|Fort Grenham, Minnis Bay, Kent|
Earlier this year I spent a few days exploring the delights of Kent including Margate, Ramsgate and Birchington-on-Sea. Birchington is home to the wonderful Twentieth Century art deco house, built in 1935 and now a superb bed and breakfast hotel. There are a few other deco buildings not far from Twentieth Century including Fort Grenham, built in 1936 and designed by architect Frank Herriot Risdon. The house was built for one Harry Vivien Ward and the Kelly's Directory of the Isle of Thanet for 1939 confirms him living there. Ward was a local notable and served as a Councillor then Alderman on the former Margate Corporation as well as being Mayor in 1953/54. No doubt Fort Grenham saw many important guests during this period.
This impressive, four bedroom house appears to have retained its original crittal windows and has a roof terrace which must command excellent views as the building faces the sea. However, at least externally, it is in poor shape and in need of some loving care. This seems to be a long standing issue as Thanet Council's minutes from April 2013 note that a Section 215 notice had been served on the property. According to UK legislation, a local planning authority can serve such a notice where the condition of land or buildings adversely affects the amenity of the area, requiring the owner to deal with the poor state of a building.
Risdon was not an architect I had come across before but a little research revealed him to be both accomplished and a bit of a character. Born in Brixton, South London in 1913, he was named after his father who had fought in the Boer War and the First World War. Perhaps inspired by having received drawing lessons from a cousin, he went on to study at the former North London Polytechnic in Holloway, where he later taught. He chartered in 1936 and had the great fortune to find work with Frederick Gibberd who designed Pullman Court, an iconic modernist group of apartment buildings in Streatham. Indeed, Risdon drew the plans for Pullman Court, a project that perhaps inspired one or two of his later works, despite his initially being more enamoured of the classicist Italianate style. His commitment to modernism is further evidenced by him having built a house for himself in this style. Like Fort Grenham it was built in 1935 and was located in Beckenham, then in Kent, now amalgamated into Bromley in South London. I have been unable to locate this house, or even to confirm that it still stands, so if anyone reading this has details please share them in the comments below!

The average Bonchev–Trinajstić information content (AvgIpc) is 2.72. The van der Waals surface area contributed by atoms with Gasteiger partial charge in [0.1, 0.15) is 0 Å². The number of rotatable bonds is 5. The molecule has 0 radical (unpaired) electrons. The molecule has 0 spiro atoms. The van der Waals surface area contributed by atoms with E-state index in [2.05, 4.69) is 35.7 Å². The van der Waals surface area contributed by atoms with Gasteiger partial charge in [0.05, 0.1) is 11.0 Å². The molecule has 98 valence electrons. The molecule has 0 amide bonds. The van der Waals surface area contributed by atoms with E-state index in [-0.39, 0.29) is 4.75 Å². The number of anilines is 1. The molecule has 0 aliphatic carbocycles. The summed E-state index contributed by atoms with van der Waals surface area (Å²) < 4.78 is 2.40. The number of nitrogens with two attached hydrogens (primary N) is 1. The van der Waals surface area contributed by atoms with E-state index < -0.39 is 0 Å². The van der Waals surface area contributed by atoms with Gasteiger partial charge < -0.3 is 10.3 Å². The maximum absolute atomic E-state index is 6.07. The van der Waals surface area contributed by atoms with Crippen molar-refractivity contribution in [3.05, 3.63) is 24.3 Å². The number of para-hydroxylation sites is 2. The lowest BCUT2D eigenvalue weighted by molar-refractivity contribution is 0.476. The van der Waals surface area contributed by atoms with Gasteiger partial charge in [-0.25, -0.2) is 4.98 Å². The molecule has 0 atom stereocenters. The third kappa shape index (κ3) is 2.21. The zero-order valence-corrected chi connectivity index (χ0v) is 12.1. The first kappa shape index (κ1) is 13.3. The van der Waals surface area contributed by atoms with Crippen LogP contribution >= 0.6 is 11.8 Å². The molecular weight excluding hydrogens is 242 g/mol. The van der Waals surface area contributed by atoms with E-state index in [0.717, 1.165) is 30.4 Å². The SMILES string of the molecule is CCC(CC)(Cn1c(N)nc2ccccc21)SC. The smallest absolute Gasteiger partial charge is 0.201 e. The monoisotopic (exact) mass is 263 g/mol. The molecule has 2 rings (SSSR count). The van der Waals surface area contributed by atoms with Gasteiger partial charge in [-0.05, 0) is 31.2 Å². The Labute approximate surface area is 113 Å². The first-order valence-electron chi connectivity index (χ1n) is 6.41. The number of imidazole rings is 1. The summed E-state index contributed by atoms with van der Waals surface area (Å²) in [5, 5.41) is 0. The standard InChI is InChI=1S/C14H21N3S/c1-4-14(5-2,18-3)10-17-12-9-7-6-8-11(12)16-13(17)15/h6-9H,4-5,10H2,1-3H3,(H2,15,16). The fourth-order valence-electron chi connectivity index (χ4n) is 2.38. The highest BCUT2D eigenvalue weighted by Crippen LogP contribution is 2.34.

|Pullman Court, Streatham, London|
The Second World War began just three years after Fort Grenham was built and Risdon saw active service in the Navy in Norway and Greece and was also involved in the action at Salerno, Italy in 1943. After the War he formed a partnership with Alec Shingler and together they designed Hertford's Castle Hall and Dunstable' Civic Centre as well as shopping centres in Glasgow (Drumchapel) and Jarrow, the Herbarium at Kew, and the University of the South Bank premises at Wandsworth. Other projects included the London Nautical School and Audley Square Garage in Mayfair, Central London.
Risdon had a long working life, combining managing his architectural practice with a senior role at North London Polytechnic. He appears to have been popular with his students, several of whom went on to work for him, but at least one of them was not completely comfortable with his approach. In his autobiography, architect Thomas Saunders claims that Risdon "coerced many of his fourth and fifth year students to produce drawings and details for his private work for the odd five or ten pounds". As with many things there are two ways of looking at this. Saunders clearly considered it to be taking advantage but others may have seen it as a chance to get experience of working on a live project and this seems to have resulted in a least some of them gaining paid employment at a later date. Saunders goes on to say that "everyone had to be a cardboard replica of himself. One was either a dedicated disciple or discarded". Despite this, he admits he admired Risdon's work, which is perhaps more important than views on his personality.
Frank Herriot Risdon died in December 2005. He had worked as an architect for sixty years, not retiring until 1996, at the age of 83. In addition to this architectural work, teaching and naval careers, he continued to paint throughout his life and to take an interest in local planning issues. It is a shame that Fort Grenham, one of the first buildings he was fully responsible for has not been better preserved.
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